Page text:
Canada has a prime minister who not only knows where France is, he even speaks French! Of course, this is because of Quebec, which is French-speaking for historic reasons, but it’s hard to imagine a similar arrangement in the U.S. Seeing the handsome, perfectly-mannered, diplomatic Trudeau on the TV screen next to Donald Trump evoked an emotion I can only describe in German: fremdschämen, which means being ashamed on someone else’s behalf, the kind of feeling that makes you go hide in the bathroom until it’s over. It’s the feeling you got when you watched those college guys in the 1970s movie Animal House.
During Trump’s presidency I spent several months hiding in the bathroom. I’d better be sure it’s habitable just in case he gets reelected in two years.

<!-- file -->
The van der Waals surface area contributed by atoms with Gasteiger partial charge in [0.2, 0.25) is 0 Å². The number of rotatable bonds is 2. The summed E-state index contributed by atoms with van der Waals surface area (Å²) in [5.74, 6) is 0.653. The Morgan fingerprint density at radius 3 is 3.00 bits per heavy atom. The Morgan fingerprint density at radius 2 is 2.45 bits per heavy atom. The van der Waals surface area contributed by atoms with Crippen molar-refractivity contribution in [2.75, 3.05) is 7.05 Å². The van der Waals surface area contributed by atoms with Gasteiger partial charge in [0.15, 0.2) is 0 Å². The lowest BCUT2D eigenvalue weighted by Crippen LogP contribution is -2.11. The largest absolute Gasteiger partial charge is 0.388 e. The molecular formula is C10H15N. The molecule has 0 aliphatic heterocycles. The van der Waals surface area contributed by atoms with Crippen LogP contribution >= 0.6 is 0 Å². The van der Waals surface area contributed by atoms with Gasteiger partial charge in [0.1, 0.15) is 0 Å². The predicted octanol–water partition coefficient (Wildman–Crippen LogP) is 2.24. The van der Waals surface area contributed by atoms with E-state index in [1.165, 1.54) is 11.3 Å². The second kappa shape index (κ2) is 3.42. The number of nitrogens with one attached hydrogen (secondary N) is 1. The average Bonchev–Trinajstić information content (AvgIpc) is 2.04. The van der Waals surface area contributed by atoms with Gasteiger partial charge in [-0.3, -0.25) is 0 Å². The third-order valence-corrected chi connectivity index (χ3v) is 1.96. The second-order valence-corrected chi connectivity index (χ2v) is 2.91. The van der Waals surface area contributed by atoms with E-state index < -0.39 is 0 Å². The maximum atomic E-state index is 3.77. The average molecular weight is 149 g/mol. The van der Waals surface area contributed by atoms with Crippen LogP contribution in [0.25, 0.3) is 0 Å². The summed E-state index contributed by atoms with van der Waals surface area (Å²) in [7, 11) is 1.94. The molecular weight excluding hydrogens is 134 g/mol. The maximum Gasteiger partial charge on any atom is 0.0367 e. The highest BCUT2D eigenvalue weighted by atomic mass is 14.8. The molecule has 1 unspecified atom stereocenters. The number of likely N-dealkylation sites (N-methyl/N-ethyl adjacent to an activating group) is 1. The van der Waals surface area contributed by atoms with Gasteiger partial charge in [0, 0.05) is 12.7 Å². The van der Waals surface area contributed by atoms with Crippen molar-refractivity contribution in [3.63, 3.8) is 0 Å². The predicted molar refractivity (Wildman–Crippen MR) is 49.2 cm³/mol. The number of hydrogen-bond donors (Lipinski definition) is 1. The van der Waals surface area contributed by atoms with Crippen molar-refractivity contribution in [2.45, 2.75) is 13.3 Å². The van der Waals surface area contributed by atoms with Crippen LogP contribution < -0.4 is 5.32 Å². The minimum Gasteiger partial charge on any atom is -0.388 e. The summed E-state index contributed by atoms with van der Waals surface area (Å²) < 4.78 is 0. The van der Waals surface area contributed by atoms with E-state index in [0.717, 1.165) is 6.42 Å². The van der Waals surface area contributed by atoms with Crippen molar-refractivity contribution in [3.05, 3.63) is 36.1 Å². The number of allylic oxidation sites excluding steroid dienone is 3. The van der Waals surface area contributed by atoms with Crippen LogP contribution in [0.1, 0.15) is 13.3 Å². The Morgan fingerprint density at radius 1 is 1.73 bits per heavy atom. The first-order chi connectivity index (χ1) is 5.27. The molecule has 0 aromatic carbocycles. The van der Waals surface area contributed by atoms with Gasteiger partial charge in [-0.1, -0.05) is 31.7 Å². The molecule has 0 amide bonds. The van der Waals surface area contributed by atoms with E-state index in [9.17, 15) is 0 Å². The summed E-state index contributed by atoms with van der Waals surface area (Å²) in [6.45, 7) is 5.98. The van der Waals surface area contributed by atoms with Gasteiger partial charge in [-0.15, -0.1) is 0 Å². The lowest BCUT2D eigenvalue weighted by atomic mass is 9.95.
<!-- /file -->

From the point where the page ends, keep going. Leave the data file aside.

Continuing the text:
Canadians have had universal healthcare for decades. I can almost hear them snicker at their southern cousins who long ago sold their health to big business and big medicine, meaning hospitals, medical specialists, HMOs (Health Maintenance Organizations) and the like.
Except they’re too polite to snicker.
France is full of people protesting at the COVID virus, too. Apparently the virus doesn’t speak French, though, because the protests aren’t making it go away. But as for the French people, it’s worth remembering that protesting is part of their culture. It’s as French as baguettes, red wine and snails.
“Escargot to the protest?” one might say to a friend.
“Non, I’m walking.”
Going to demonstrations is a national sport in France. I’ve read that French parents will reminisce with their kids:
“Ah oui, I remember when I also used to go to demonstrations…” The topics may change over time, but it’s protester all the way.
No, not New Zealand, too!
Now New Zealand, that other bastion of rationality, has also joined the fray of COVID protesters. This is the country whose prime minister, Jacinda Ardern, gave birth to a baby in office. Ten points for women empowerment!